Real Estate Industry-Related Employment Taking a Big Hit Nationwide

For well over a century now there has been an entire segment of people who’s livelihood is directly connected to the real estate industry in Canada. It’s not an entire dependency on it, but the connections is a fairly arterial one that’s of great importance to their well being in ‘making a living.’ Without going into any unnecessary detail about them, they’re known as the FIRE (finance, insurance, and real estate) sector of the industry, and that industry is the buying and selling of homes in Canada.

Now of course working with the understanding that most of you reading this will be real estate agents, it’s definitely newsworthy to note that Stats Canada has put out some findings recently that indicate the FIRE sector is beginning to take a bit of a beating in Canada. In particular, larger provinces like Ontario, and Quebec have actually seen job losses in the sector number in the thousands in the last few months.

The weight of these undesirable turns doesn’t come down only on realtors, but it’s yet another factor making it difficult for realtors to realize the expectation they have for their business within each quarter of the year. Here at Real Estate Leads, our online real estate lead generation system for realtors is an excellent way to be put more directly in touch with prospective clients. This makes for more in the way of opportunities to make new clients in a current environment where that’s increasingly more challenging to do.

But back to our topic here today, what are the realties of this big hit being taken by the FIRE sector in Canada?

Undeniable Shift

Statistics Canada (Stat Can) data shows FIRE sector jobs made a small decline in June. Aggregate movement was small, but most of the gains that kept the decline from being larger were made in smaller provinces and that should continue to be the case. Larger provinces like Ontario and Quebec lost thousands of jobs in the sector last month.

The home buying and selling industry booms when asset prices rise and / or more interest payers are added, which is an immediate indication that more credit is being issued. It declines when asset prices fall, or credit growth begins to slow down. As manufacturing jobs disappear (and this trend has been picking up steam in Canada over nearly 30 years now) the sector becomes more important to the financial health of the country. The reality is that debt-driven economies like Canada’s are increasingly dependent on this sector.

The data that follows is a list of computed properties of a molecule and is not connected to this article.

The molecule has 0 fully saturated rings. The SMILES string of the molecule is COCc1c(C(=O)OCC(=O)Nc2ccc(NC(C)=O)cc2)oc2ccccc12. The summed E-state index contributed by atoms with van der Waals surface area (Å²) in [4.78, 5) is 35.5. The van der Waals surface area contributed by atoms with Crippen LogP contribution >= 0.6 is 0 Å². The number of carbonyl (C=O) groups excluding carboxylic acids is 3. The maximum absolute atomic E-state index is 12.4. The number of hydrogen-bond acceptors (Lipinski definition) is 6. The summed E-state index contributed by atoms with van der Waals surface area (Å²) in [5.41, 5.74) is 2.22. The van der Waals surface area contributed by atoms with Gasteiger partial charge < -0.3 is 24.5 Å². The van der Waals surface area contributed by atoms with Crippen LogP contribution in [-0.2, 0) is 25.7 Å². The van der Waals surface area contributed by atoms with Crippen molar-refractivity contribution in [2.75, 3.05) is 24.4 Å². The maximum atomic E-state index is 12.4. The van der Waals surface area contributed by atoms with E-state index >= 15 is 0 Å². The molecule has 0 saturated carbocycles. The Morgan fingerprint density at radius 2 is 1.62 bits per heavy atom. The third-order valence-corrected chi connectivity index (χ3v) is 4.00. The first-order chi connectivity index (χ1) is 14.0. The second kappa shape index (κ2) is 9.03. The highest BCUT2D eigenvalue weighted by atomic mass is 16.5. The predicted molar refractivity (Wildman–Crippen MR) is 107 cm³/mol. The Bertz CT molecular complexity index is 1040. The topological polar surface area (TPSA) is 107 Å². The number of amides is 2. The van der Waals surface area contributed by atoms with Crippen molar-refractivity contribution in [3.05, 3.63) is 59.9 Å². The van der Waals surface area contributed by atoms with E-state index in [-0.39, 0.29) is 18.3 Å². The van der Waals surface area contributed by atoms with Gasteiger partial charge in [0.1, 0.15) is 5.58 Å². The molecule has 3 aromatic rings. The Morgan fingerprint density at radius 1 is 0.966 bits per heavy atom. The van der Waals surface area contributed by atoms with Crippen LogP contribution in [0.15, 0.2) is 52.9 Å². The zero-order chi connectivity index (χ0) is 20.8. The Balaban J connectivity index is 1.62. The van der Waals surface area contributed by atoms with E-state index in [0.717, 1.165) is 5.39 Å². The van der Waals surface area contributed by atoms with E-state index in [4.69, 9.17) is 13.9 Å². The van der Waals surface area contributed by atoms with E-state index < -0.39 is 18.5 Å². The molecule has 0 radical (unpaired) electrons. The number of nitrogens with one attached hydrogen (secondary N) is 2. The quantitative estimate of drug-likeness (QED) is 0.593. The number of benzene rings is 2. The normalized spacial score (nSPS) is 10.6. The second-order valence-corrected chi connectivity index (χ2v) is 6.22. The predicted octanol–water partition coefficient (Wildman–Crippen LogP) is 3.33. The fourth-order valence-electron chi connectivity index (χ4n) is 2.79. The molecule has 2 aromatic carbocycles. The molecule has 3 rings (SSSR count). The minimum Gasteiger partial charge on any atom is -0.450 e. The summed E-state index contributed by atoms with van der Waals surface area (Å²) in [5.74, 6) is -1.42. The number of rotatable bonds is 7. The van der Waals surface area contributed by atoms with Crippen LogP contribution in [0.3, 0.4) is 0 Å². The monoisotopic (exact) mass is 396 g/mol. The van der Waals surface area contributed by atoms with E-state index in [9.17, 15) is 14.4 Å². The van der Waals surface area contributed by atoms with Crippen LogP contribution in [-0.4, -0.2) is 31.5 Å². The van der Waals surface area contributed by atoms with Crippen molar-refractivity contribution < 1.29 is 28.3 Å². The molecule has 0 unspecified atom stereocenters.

FIRE Employment Is Flat in Canada

As it stands now here in the first week of July, Canadian FIRE sector employment is virtually flat from the month before. FIRE seasonally-adjusted employment went down to 1.193 million jobs in June, representing a 0.02% decline from the month before. 2014 was the last time a monthly decline for June was seen here. It equates to about 200 jobs lost in the sector, and some Provinces got it much worse than others.

  • Ontario – Over 5,000 FIRE sector jobs lost in June, with FIRE seasonally-adjusted employment falling to 577,400 in June, down 0.98% from the month before. The decline equates 5,700 FIRE sector jobs lost in June. This follows 1,300 jobs lost in May. Worth noting that half of all FIRE sector employees in Canada work in Ontario.
  • British Columbia – FIRE employment hits all-time high, with FIRE seasonally-adjusted employment growing to 162,000 in June, up a very large 4.99% from the month before. This works out to an increase of 7,700 jobs for the month, the biggest June increase ever. Considering some of the largest declines in real estate sales in the country have been seen in BC recently, this one is hard to make sense of.
  • Quebec – Loses over 5,000 FIRE sector jobs. Quebec really did take a significant hit here, with seasonally-adjusted employment falling to 239,600 jobs in June, down 2.12% from a month before. This roughly equates to a loss of 5,200 jobs, and loss numbers of that type haven’t been seen since 2006.
  • Alberta – Largest June increase since 2012. Substantial gains in the Province’s FIRE sector were seen last month. Seasonally-adjusted employment reached 105,800 jobs in June, up 2.42% from the month before. This meant somewhere in the vicinity of 2,500 jobs being added.

While the decline in FIRE sector employment was marginal across the country, there’s an interesting trend to be seen here. The country’s largest province by population is experiencing a decline in FIRE sector employment while provinces with smaller populations are seeing that type of employment increase. While net change from all of this probably isn’t going to shake things up too much, there’s very likely going to be regional impacts.

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